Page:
Not all friendships last a lifetime, and frequently, people choose to end them. The current research employed mixed-methods in order to identify the different strategies that people use in order to end an undesirable friendship, and the degree that the adoption of these strategies is predicted by personality. More specifically, Study 1 employed qualitative research methods on a sample of 225 Greek-speaking participants, and identified 43 acts that people would perform in order to end a friendship. Study 2 employed quantitative research methods on a sample of 469 Greek-speaking participants, and classified these acts into seven broad sub-strategies and three broader strategies for terminating an undesirable friendship. Participants indicated that they were more willing to use the “Gradual termination,” and less willing to use the “Immediate termination” strategy. Moreover, higher scorers in agreeableness indicated a higher willingness to use the former and a lower willingness to use the latter strategy than low scorers. Additionally, although there were some significant differences, women and men as well as participants in different age groups, were generally in agreement over which strategy they were willing to use.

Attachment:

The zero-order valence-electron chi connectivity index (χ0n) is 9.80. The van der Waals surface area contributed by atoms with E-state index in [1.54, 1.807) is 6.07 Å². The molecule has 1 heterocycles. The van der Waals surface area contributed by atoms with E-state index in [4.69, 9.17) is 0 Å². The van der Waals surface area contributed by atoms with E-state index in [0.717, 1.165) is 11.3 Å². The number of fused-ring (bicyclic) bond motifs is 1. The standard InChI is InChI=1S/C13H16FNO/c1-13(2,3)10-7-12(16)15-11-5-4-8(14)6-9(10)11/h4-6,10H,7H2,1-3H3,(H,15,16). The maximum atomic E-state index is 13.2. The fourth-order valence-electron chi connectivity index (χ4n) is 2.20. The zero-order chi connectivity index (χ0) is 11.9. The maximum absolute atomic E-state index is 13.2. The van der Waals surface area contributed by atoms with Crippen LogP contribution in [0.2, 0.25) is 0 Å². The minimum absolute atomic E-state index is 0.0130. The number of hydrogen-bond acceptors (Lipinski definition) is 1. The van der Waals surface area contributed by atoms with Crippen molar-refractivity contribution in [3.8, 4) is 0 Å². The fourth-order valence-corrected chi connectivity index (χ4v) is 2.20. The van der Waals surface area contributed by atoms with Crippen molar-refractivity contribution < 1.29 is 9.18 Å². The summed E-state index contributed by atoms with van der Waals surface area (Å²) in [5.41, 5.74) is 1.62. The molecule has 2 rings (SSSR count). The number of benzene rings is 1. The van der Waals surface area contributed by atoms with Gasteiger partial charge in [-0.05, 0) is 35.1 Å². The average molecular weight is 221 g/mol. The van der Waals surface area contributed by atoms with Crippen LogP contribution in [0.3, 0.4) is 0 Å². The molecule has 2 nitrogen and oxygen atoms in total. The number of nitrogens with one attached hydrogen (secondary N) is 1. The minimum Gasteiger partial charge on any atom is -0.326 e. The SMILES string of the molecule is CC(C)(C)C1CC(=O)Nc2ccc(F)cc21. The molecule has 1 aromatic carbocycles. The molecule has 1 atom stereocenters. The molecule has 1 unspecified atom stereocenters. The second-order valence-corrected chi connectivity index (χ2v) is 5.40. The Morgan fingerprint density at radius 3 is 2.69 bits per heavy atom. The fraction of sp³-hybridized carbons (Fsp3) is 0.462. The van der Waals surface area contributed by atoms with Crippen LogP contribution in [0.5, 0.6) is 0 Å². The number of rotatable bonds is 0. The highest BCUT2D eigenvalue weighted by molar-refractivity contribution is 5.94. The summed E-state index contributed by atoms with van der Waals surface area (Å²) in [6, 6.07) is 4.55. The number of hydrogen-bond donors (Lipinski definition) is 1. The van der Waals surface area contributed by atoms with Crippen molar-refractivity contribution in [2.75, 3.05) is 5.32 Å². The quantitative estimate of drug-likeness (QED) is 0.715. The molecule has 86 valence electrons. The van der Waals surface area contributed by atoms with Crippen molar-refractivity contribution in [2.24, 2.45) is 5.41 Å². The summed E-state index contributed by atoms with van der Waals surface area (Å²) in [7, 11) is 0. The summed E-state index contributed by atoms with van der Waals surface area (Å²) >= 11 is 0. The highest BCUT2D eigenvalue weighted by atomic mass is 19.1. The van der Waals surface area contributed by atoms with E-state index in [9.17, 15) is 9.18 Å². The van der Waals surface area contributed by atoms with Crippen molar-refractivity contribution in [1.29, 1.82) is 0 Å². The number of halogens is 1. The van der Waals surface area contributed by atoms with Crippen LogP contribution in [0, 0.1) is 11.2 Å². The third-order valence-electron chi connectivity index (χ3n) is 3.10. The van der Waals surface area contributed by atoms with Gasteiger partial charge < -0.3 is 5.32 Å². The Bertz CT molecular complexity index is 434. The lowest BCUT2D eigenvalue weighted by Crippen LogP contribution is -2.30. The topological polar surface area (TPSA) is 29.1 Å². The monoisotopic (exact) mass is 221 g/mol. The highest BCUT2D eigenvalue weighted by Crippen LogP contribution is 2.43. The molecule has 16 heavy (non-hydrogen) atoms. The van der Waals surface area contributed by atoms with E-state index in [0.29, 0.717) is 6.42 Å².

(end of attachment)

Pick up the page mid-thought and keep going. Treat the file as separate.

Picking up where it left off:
- Friendship strategies
- Friendship termination